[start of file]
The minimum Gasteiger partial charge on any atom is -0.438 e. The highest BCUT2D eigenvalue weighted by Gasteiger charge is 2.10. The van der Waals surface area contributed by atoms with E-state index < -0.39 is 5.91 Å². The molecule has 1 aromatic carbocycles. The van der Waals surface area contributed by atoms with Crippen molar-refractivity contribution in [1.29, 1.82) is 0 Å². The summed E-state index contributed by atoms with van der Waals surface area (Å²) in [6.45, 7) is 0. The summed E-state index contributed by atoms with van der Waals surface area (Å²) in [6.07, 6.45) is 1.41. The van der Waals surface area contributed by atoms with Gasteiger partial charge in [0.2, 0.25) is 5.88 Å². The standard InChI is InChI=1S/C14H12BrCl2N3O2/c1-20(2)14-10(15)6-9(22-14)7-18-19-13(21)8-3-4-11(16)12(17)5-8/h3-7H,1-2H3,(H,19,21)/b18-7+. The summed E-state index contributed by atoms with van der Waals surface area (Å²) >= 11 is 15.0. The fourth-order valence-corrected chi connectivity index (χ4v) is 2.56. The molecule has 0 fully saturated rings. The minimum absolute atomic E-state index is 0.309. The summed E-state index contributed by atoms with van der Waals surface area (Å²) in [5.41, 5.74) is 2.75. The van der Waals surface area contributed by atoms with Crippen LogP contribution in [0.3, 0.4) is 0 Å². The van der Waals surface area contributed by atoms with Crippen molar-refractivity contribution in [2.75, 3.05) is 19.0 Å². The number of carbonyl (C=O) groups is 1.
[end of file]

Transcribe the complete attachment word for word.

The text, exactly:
The minimum Gasteiger partial charge on any atom is -0.438 e. The highest BCUT2D eigenvalue weighted by Gasteiger charge is 2.10. The van der Waals surface area contributed by atoms with E-state index < -0.39 is 5.91 Å². The molecule has 1 aromatic carbocycles. The van der Waals surface area contributed by atoms with Crippen molar-refractivity contribution in [1.29, 1.82) is 0 Å². The summed E-state index contributed by atoms with van der Waals surface area (Å²) in [6.45, 7) is 0. The summed E-state index contributed by atoms with van der Waals surface area (Å²) in [6.07, 6.45) is 1.41. The van der Waals surface area contributed by atoms with Gasteiger partial charge in [0.2, 0.25) is 5.88 Å². The standard InChI is InChI=1S/C14H12BrCl2N3O2/c1-20(2)14-10(15)6-9(22-14)7-18-19-13(21)8-3-4-11(16)12(17)5-8/h3-7H,1-2H3,(H,19,21)/b18-7+. The summed E-state index contributed by atoms with van der Waals surface area (Å²) >= 11 is 15.0. The fourth-order valence-corrected chi connectivity index (χ4v) is 2.56. The molecule has 0 fully saturated rings. The minimum absolute atomic E-state index is 0.309. The summed E-state index contributed by atoms with van der Waals surface area (Å²) in [5.41, 5.74) is 2.75. The van der Waals surface area contributed by atoms with Crippen LogP contribution in [0.3, 0.4) is 0 Å². The van der Waals surface area contributed by atoms with Crippen molar-refractivity contribution in [2.75, 3.05) is 19.0 Å². The number of carbonyl (C=O) groups is 1.